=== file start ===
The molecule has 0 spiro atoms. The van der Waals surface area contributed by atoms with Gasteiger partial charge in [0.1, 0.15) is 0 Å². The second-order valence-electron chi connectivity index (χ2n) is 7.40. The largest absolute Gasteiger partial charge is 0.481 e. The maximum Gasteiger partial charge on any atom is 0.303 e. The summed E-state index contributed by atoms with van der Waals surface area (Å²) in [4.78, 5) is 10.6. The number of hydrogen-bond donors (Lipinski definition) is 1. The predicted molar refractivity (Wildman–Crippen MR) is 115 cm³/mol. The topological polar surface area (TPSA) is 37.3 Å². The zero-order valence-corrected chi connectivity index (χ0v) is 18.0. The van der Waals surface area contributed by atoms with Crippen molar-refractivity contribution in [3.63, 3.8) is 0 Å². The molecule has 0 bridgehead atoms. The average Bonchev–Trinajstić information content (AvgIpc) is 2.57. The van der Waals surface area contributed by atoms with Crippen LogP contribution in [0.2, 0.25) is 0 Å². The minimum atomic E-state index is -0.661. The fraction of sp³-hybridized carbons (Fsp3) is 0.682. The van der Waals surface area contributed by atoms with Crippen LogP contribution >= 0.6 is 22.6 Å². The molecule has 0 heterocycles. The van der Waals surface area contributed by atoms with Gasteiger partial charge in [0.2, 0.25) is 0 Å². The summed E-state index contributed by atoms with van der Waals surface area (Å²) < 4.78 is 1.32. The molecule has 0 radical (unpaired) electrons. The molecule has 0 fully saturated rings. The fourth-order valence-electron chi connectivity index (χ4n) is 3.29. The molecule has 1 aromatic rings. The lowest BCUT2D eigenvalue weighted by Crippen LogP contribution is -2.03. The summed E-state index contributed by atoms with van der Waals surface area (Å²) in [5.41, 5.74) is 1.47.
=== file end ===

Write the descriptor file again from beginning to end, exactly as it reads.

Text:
The molecule has 0 spiro atoms. The van der Waals surface area contributed by atoms with Gasteiger partial charge in [0.1, 0.15) is 0 Å². The second-order valence-electron chi connectivity index (χ2n) is 7.40. The largest absolute Gasteiger partial charge is 0.481 e. The maximum Gasteiger partial charge on any atom is 0.303 e. The summed E-state index contributed by atoms with van der Waals surface area (Å²) in [4.78, 5) is 10.6. The number of hydrogen-bond donors (Lipinski definition) is 1. The predicted molar refractivity (Wildman–Crippen MR) is 115 cm³/mol. The topological polar surface area (TPSA) is 37.3 Å². The zero-order valence-corrected chi connectivity index (χ0v) is 18.0. The van der Waals surface area contributed by atoms with Crippen molar-refractivity contribution in [3.63, 3.8) is 0 Å². The molecule has 0 bridgehead atoms. The average Bonchev–Trinajstić information content (AvgIpc) is 2.57. The van der Waals surface area contributed by atoms with Crippen LogP contribution in [0.2, 0.25) is 0 Å². The minimum atomic E-state index is -0.661. The fraction of sp³-hybridized carbons (Fsp3) is 0.682. The van der Waals surface area contributed by atoms with Crippen LogP contribution >= 0.6 is 22.6 Å². The molecule has 0 heterocycles. The van der Waals surface area contributed by atoms with Gasteiger partial charge in [0.2, 0.25) is 0 Å². The summed E-state index contributed by atoms with van der Waals surface area (Å²) < 4.78 is 1.32. The molecule has 0 radical (unpaired) electrons. The molecule has 0 fully saturated rings. The fourth-order valence-electron chi connectivity index (χ4n) is 3.29. The molecule has 1 aromatic rings. The lowest BCUT2D eigenvalue weighted by Crippen LogP contribution is -2.03. The summed E-state index contributed by atoms with van der Waals surface area (Å²) in [5.41, 5.74) is 1.47.